Robert A. Bonavito, CPA PC

Arithmetic Mean and Geometric Mean in Relation to Profit

Video Transcript 

My name's Robert Bonavito, New Jersey forensic accountant. This video is part of a series of videos where I discuss forensic accounting topics for educational purposes only. If this was a litigated matter, I would take a different approach, have different conclusions, based on different facts and circumstances.

Today's topic is titled "Don't Believe What You Read in the Papers". It's really about arithmetic mean and geometric mean. And it may sound a little bit bland, but this is extremely important topic if you use any type of financial data to understand the difference between these two. And the reason I call it "Don't Believe What You Read in the Papers," because a lot of times you'll see things in the papers that this company has X profit or that profit, and it's totally fabricated. It's not that they're lying, or trying to mislead you. They just don't understand what they're telling you.

And, you know, and as far as the papers, I mean when I was very young, I learned right away that you can't always believe what you read in the papers. And I just, you know, divert. When we were being interviewed for a newspaper article, and it was me, and one of my friends standing next to me. And there was a big game the next day. And my friend was a pretty cocky guy, and he was saying he was gonna do this to the other team, he's gonna do that to the other team, and the coach is that, and the cheerleaders aren't any good. He went on, and on. And I didn't say anything. So I'm like, "Boy, man he's gonna be sorry he said all that, 'cause, you know, the other team is gonna read this." The next day, I pick up the paper and it says, "Bob Bonavito predicts this." And everything he said was attributed to me. So I was pretty nervous for that game. But anyway, I learned very young that you can't always believe what you read in the papers, especially when it comes to the financial news.

And let me give you a little example here. This is example of profits in what I call New Corp. It's years one through four. Now, if you read the paper, you turn on, you know, one of these news channels or business channels they would say that the profit, you know, if you look for year one, they lost 27%, year two was a 162% increase, year three was a 101% percent increase, and year four was 84% loss. And what they would put in the paper was that the compounded annual return for New Corp was 38%, okay.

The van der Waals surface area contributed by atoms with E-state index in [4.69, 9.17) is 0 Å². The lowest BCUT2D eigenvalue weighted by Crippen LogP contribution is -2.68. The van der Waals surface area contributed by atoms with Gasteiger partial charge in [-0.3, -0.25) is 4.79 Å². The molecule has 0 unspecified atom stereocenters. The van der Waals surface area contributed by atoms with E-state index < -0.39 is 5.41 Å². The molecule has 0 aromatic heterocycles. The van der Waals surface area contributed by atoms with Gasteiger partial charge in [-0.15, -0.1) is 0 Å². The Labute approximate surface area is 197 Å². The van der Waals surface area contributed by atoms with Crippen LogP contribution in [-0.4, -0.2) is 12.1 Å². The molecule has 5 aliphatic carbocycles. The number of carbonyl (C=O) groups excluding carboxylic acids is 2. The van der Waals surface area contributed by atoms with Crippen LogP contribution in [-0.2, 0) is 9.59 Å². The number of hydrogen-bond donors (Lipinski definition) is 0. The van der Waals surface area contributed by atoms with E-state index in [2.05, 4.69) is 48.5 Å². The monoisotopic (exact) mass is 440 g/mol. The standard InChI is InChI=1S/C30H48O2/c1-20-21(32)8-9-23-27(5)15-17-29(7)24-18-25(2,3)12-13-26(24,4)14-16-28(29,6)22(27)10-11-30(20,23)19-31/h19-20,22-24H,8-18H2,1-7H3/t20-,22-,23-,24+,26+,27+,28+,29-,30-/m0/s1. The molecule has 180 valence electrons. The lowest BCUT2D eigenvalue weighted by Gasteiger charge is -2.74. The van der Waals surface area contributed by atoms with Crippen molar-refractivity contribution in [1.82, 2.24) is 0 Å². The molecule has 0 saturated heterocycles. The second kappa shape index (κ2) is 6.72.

Looking at those numbers, do you think it was 38%? Do you think that's true? It is true, okay, if you use the arithmetic mean. But if you use what I use when I do my analysis for court or for analyses, the geometric mean is actually a 10% loss. And you're saying, "Bob, how can that be? How can these four numbers be calculated at a 38% compounded profit, or a 10% loss?" Trust me, it happens all the time. And when you see one of these shows, they don't say, "Oh, this was the geometric mean, this is the arithmetic mean." But, you know, I always tend to use the geometric mean, because it's more conservative.

And, you know, when I testify in court, if I was to say that the profit for this company was 38%, if the attorney doesn't know the next question, you know, well, the next question should be, "Mr. Bonavito, is it the geometric mean or the arithmetic mean?" They don't ask that question, because they don't understand this concept. But the next question should be, "Well, if I used the geometric mean, it would be a 10% loss."

So let me just do some of the math here, so you get a better feeling. You'll feel comfortable with this, and like I said, you can try this out for yourself. I've basically taken the same information, and I assumed a $100 investment. So you'll see in year one it was a $27 loss, okay. And my investment would've went down to, in the fourth column here, $73. In the second year, a 162% gain. That means my investment went up $118. So now my investment is $191. To a $100 investment, pretty good, probably should sell it, right? No, maybe not.

The next year, the stock goes up 101%. That's $193, so now I have $384, which you should be feeling pretty good about, since you've only invested 100. And unfortunately in year four, as happens more likely than not, it goes down 83%, which means a $319 loss. So you have $65 now. So you actually turned $100 into $65. And like I said before, the arithmetic profit is 38%, and the geometric's 10%. Who do you think's right, right? You have less money than you invested, so it's obviously not an increase.

And to take this a little bit further, I'm gonna give you the cumulative return calculation here. The cumulative return at 38% will be 362%, times 100 would be $362. So if what they were telling you was correct, on the news assume that they said there was a 38% annual profit in this company, you should have $362 in the bank. But you only have $65. And see, the calculation works out, because a 10% annual loss would equate to a 65% cumulative return, which when you multiply that by 100, you come to $65.

So when you see profits, or you hear profits, and there's a screen there, you may want to just take a step back, and see if it makes sense. And if you look at the first screen, it doesn't make sense that if you look at the profits and the losses for four years, it doesn't make sense that it went up 38%, right? So you have to disregard, and what you'd say is, "Hey, listen. They're probably using the wrong mean," okay. Mean is the same as average, right? So be careful with this. This is a very basic mistake a lot of people use in a lot of analysis, by using the wrong method.

My name is Robert A. Bonavito, New Jersey forensic accountant. If you have any questions about this, feel free to email me or give me a call. Thank you.

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